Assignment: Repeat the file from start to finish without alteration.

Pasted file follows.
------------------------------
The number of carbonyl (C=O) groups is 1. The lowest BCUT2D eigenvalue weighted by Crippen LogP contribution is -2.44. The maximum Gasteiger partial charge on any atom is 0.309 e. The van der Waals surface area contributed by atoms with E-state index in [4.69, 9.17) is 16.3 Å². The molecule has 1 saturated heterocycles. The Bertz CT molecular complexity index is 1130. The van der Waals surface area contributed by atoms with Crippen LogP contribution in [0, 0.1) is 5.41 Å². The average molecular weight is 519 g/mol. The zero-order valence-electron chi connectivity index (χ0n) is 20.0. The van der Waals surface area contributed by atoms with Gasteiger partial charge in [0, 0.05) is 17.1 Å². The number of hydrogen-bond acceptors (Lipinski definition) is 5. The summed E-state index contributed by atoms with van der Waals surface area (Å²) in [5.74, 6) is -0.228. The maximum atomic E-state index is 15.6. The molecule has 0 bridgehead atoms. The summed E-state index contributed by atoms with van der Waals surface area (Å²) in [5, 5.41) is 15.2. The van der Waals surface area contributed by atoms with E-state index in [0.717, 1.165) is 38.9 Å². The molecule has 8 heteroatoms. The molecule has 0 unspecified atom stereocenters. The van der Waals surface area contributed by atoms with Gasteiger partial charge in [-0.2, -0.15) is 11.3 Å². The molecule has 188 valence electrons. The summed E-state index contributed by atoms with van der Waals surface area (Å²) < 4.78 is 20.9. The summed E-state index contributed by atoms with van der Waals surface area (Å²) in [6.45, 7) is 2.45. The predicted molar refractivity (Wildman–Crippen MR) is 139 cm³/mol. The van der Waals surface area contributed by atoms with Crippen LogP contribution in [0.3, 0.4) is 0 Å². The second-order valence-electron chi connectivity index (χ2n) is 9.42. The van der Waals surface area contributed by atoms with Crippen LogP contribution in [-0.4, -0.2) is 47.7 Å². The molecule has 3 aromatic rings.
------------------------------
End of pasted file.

The number of carbonyl (C=O) groups is 1. The lowest BCUT2D eigenvalue weighted by Crippen LogP contribution is -2.44. The maximum Gasteiger partial charge on any atom is 0.309 e. The van der Waals surface area contributed by atoms with E-state index in [4.69, 9.17) is 16.3 Å². The molecule has 1 saturated heterocycles. The Bertz CT molecular complexity index is 1130. The van der Waals surface area contributed by atoms with Crippen LogP contribution in [0, 0.1) is 5.41 Å². The average molecular weight is 519 g/mol. The zero-order valence-electron chi connectivity index (χ0n) is 20.0. The van der Waals surface area contributed by atoms with Gasteiger partial charge in [0, 0.05) is 17.1 Å². The number of hydrogen-bond acceptors (Lipinski definition) is 5. The summed E-state index contributed by atoms with van der Waals surface area (Å²) in [5.74, 6) is -0.228. The maximum atomic E-state index is 15.6. The molecule has 0 bridgehead atoms. The summed E-state index contributed by atoms with van der Waals surface area (Å²) in [5, 5.41) is 15.2. The van der Waals surface area contributed by atoms with E-state index in [0.717, 1.165) is 38.9 Å². The molecule has 8 heteroatoms. The molecule has 0 unspecified atom stereocenters. The van der Waals surface area contributed by atoms with Gasteiger partial charge in [-0.2, -0.15) is 11.3 Å². The molecule has 188 valence electrons. The summed E-state index contributed by atoms with van der Waals surface area (Å²) < 4.78 is 20.9. The summed E-state index contributed by atoms with van der Waals surface area (Å²) in [6.45, 7) is 2.45. The predicted molar refractivity (Wildman–Crippen MR) is 139 cm³/mol. The van der Waals surface area contributed by atoms with Crippen LogP contribution in [0.3, 0.4) is 0 Å². The second-order valence-electron chi connectivity index (χ2n) is 9.42. The van der Waals surface area contributed by atoms with Crippen LogP contribution in [-0.4, -0.2) is 47.7 Å². The molecule has 3 aromatic rings.